We had a chance to visit the Takeshita Street located in the heart of Tokyo city known for its youthful commodities and colors. The 350 meter road is crammed with stores that are overwhelmingly popular with young girls and acts as a location for talent and pop idol scouts.
Despite Tokyo being crowded with buildings and sky scrapers, where GPS for every driver is a necessity, the Imperial palace, a former site of the Edo castle, located directly opposite the palace and is open to the public as a park. In the vicinity are the national theatre which presents a less busy life of the action-packed city.
Their ultimate hospitality is one characterised by the frequent bowing of heads, even by the elderly, coupled with the recurrent ‘arigatougozaimasu’ which means thank you so much.
The genuine concern for customers, humility and politeness the Japanese express even in their little English is noticeable. It could be seen from the way elevator doors were held for us, the respect we were accorded every time as they bowed their heads in greeting and gratitude.
The thrilling last three days were spent in the city of Kobe. The natural sea breeze and green scenery could be felt right from the Kobe-Shi station after our 30 minute journey by the bullet train from Tokyo.
Different from the cities of Tokyo and Yokohama, Kobe presents a more natural experience. The ports are generously surrounded by mountains and forests.
We visited the Earthquake Memorial monument at the Higashi-Yuenchi Park to give respect to the 4,600 victims, who lost their lives. The silence at the park is distracted by the deafening noise made by the cicada insects.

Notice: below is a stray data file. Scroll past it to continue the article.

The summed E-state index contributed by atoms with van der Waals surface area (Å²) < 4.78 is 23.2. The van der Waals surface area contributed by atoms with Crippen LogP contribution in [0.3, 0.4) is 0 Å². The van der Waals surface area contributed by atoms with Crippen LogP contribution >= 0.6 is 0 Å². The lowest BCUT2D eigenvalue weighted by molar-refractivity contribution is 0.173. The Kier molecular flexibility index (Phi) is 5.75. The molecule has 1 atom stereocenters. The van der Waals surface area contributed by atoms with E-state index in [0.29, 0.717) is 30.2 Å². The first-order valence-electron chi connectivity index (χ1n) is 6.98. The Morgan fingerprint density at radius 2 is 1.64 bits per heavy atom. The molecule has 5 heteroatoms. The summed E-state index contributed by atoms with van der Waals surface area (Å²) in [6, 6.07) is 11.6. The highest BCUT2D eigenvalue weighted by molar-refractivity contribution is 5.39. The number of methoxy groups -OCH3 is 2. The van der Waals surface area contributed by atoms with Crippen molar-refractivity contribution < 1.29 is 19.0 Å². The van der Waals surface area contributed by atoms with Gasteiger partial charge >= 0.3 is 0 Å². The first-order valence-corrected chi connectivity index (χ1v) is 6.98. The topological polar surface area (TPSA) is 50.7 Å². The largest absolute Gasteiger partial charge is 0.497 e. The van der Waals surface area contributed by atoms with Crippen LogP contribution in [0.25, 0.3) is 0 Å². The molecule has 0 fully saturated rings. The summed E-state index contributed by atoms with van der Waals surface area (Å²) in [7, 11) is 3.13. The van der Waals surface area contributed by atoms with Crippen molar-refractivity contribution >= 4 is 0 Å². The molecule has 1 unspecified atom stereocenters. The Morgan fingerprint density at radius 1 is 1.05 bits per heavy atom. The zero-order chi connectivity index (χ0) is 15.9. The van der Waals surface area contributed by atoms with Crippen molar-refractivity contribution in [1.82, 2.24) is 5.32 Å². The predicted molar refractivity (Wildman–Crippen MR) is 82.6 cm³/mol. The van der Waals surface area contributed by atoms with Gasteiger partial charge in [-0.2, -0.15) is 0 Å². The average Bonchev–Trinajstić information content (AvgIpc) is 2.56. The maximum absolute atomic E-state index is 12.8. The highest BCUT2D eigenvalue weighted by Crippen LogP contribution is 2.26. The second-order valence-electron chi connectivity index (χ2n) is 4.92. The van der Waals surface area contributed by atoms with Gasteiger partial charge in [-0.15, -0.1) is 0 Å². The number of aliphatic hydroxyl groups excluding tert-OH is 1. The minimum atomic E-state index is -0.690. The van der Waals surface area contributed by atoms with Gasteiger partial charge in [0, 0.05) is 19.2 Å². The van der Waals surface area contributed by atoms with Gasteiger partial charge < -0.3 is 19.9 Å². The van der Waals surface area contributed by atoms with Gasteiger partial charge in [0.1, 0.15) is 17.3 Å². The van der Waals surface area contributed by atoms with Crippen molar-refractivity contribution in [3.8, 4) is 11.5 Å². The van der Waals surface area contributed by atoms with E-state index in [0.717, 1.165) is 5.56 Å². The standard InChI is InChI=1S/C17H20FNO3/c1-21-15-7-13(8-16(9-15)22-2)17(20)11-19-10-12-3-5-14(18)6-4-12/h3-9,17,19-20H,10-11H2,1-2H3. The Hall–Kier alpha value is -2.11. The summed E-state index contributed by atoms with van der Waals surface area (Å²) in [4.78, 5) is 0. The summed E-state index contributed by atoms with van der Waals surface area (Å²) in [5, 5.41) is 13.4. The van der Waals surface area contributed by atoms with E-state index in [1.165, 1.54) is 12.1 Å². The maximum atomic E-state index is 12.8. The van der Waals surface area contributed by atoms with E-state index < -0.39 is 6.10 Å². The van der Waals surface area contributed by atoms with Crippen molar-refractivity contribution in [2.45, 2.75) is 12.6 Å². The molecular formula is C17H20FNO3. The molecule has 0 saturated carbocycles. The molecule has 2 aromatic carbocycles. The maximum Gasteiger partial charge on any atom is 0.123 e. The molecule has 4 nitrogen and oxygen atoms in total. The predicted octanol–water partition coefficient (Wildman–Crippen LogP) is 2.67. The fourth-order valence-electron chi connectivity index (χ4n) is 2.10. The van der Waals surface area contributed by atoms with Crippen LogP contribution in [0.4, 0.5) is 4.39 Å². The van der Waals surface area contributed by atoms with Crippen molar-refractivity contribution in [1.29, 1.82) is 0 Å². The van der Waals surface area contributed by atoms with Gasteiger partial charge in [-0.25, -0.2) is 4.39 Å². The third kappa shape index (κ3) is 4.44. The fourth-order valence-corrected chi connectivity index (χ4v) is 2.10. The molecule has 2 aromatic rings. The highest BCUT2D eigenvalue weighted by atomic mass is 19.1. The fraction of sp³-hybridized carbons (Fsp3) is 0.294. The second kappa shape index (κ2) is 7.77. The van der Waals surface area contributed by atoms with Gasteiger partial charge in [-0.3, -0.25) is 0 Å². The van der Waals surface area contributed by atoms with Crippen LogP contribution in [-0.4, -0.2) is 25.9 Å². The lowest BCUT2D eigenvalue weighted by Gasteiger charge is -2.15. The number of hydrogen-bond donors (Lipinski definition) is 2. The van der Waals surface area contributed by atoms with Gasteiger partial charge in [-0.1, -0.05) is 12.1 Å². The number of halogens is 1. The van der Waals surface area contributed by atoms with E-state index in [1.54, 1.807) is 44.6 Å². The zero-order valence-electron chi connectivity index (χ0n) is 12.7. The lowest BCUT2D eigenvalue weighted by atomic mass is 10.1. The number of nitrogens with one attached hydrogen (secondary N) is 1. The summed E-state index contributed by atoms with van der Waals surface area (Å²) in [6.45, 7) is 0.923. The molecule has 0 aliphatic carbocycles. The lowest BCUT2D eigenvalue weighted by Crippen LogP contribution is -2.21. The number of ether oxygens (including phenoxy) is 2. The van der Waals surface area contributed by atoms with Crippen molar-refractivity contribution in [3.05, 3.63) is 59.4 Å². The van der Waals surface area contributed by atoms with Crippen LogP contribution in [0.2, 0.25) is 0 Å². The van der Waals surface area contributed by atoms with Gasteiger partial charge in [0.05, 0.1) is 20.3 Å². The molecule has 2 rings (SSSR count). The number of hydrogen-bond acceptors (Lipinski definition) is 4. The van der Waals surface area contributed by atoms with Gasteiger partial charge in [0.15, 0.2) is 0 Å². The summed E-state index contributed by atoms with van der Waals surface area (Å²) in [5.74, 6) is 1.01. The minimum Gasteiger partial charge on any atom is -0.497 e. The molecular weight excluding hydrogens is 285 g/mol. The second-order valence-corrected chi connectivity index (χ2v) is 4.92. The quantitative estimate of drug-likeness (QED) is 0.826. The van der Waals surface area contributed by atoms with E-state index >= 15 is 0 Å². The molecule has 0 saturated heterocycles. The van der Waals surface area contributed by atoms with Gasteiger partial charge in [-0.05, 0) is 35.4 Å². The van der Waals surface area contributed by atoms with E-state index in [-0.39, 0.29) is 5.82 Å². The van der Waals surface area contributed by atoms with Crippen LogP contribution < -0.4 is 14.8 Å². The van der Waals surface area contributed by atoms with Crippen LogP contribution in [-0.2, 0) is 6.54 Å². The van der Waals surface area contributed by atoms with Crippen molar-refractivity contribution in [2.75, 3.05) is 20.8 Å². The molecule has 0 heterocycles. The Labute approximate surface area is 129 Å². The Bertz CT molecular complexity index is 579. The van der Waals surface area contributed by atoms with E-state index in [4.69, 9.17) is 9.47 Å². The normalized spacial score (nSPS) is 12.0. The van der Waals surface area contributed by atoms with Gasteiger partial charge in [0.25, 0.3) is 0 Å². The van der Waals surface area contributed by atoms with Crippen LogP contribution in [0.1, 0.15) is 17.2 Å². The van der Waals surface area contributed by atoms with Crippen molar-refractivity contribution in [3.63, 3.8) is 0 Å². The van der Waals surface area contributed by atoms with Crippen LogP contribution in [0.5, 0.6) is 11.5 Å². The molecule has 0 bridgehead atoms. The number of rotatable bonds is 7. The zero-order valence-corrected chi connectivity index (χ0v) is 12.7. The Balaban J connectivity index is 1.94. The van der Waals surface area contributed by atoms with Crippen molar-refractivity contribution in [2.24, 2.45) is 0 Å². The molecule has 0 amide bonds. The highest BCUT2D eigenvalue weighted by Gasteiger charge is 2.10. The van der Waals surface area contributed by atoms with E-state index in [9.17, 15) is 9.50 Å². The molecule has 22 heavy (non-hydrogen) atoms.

The stories told at the Disaster Reduction Human Renovation Institution with the help of our English guide tell the resilience of the people rebuilding their city, a few years after the aftermath.
“We know that we cannot totally prevent the earthquake, but we can do our best to detect any forthcoming earthquake,” Okamoto, our guide told us.
Despite the mighty earthquake that destroyed its infrastructure and inhabitants, the people did not give up on their efforts to grow the city. Facing the sea, many artificial islands have been created to give space for the many infrastructural developments and airports, both domestic and international.
The Hyogo prefecture in the bay area takes you back to the numerous western houses built in the 19th century when trade flourished. In the bay area, sits the Kobe harbour land, home to the famous Meriken Park that showcases some of the city’s iconic contemporary architecture such as the red Kobe Port Tower, Kobe Maritime Museum and the mesmerising large Ferris wheel.
Kobe is also home to the Akashi Kaikyo suspension bridge, which links the city of Kobe on the Japanese mainland of Honshu to Iwaya on Awaji Island. Completed in 1998, the bridge boasts of having the longest central span of any suspension bridge in the world, at 1,991 metres (6,532 ft; 1.237 mi) and is the only bridge that was completed without a single life lost.
As we were accompanied to the Kansai airport to take our flights back home, the humble and polite gestures of our driver and that of our escort and interpreter Mr. Murata only made me love the Japanese character even more.